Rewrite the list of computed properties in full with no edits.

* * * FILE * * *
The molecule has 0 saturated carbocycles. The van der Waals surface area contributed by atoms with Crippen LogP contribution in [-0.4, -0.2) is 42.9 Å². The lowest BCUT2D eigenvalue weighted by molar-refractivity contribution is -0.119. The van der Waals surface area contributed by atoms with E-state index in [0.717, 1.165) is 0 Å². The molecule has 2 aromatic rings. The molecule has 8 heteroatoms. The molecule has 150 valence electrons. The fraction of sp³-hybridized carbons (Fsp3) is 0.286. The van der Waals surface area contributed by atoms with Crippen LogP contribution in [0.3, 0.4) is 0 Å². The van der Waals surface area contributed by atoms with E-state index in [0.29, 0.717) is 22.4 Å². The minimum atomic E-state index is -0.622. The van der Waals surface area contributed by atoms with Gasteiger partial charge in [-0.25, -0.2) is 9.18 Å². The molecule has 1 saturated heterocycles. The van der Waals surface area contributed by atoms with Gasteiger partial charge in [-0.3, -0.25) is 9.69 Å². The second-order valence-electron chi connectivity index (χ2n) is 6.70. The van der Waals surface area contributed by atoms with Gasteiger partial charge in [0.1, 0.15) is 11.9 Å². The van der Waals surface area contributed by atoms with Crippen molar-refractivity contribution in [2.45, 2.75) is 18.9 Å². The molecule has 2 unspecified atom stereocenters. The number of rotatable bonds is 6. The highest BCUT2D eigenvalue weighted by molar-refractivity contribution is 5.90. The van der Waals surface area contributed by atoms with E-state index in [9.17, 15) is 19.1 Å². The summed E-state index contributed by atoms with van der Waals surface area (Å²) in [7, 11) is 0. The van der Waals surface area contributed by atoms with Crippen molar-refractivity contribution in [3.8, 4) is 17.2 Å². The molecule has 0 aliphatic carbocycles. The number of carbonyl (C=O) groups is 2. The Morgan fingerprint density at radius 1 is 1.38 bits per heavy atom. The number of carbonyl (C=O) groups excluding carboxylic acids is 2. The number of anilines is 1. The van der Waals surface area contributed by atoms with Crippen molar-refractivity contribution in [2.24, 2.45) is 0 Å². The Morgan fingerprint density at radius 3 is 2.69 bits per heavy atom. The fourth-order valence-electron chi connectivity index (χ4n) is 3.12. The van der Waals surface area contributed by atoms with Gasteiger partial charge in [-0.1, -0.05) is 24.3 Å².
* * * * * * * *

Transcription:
The molecule has 0 saturated carbocycles. The van der Waals surface area contributed by atoms with Crippen LogP contribution in [-0.4, -0.2) is 42.9 Å². The lowest BCUT2D eigenvalue weighted by molar-refractivity contribution is -0.119. The van der Waals surface area contributed by atoms with E-state index in [0.717, 1.165) is 0 Å². The molecule has 2 aromatic rings. The molecule has 8 heteroatoms. The molecule has 150 valence electrons. The fraction of sp³-hybridized carbons (Fsp3) is 0.286. The van der Waals surface area contributed by atoms with Crippen LogP contribution in [0.3, 0.4) is 0 Å². The van der Waals surface area contributed by atoms with E-state index in [0.29, 0.717) is 22.4 Å². The minimum atomic E-state index is -0.622. The van der Waals surface area contributed by atoms with Gasteiger partial charge in [-0.25, -0.2) is 9.18 Å². The molecule has 1 saturated heterocycles. The van der Waals surface area contributed by atoms with Gasteiger partial charge in [-0.3, -0.25) is 9.69 Å². The second-order valence-electron chi connectivity index (χ2n) is 6.70. The van der Waals surface area contributed by atoms with Gasteiger partial charge in [0.1, 0.15) is 11.9 Å². The van der Waals surface area contributed by atoms with Crippen molar-refractivity contribution in [2.45, 2.75) is 18.9 Å². The molecule has 2 unspecified atom stereocenters. The number of rotatable bonds is 6. The highest BCUT2D eigenvalue weighted by molar-refractivity contribution is 5.90. The van der Waals surface area contributed by atoms with E-state index in [9.17, 15) is 19.1 Å². The summed E-state index contributed by atoms with van der Waals surface area (Å²) in [7, 11) is 0. The van der Waals surface area contributed by atoms with Crippen molar-refractivity contribution in [3.8, 4) is 17.2 Å². The molecule has 0 aliphatic carbocycles. The number of carbonyl (C=O) groups is 2. The Morgan fingerprint density at radius 1 is 1.38 bits per heavy atom. The number of carbonyl (C=O) groups excluding carboxylic acids is 2. The number of anilines is 1. The van der Waals surface area contributed by atoms with Crippen molar-refractivity contribution in [2.24, 2.45) is 0 Å². The Morgan fingerprint density at radius 3 is 2.69 bits per heavy atom. The fourth-order valence-electron chi connectivity index (χ4n) is 3.12. The van der Waals surface area contributed by atoms with Gasteiger partial charge in [-0.1, -0.05) is 24.3 Å².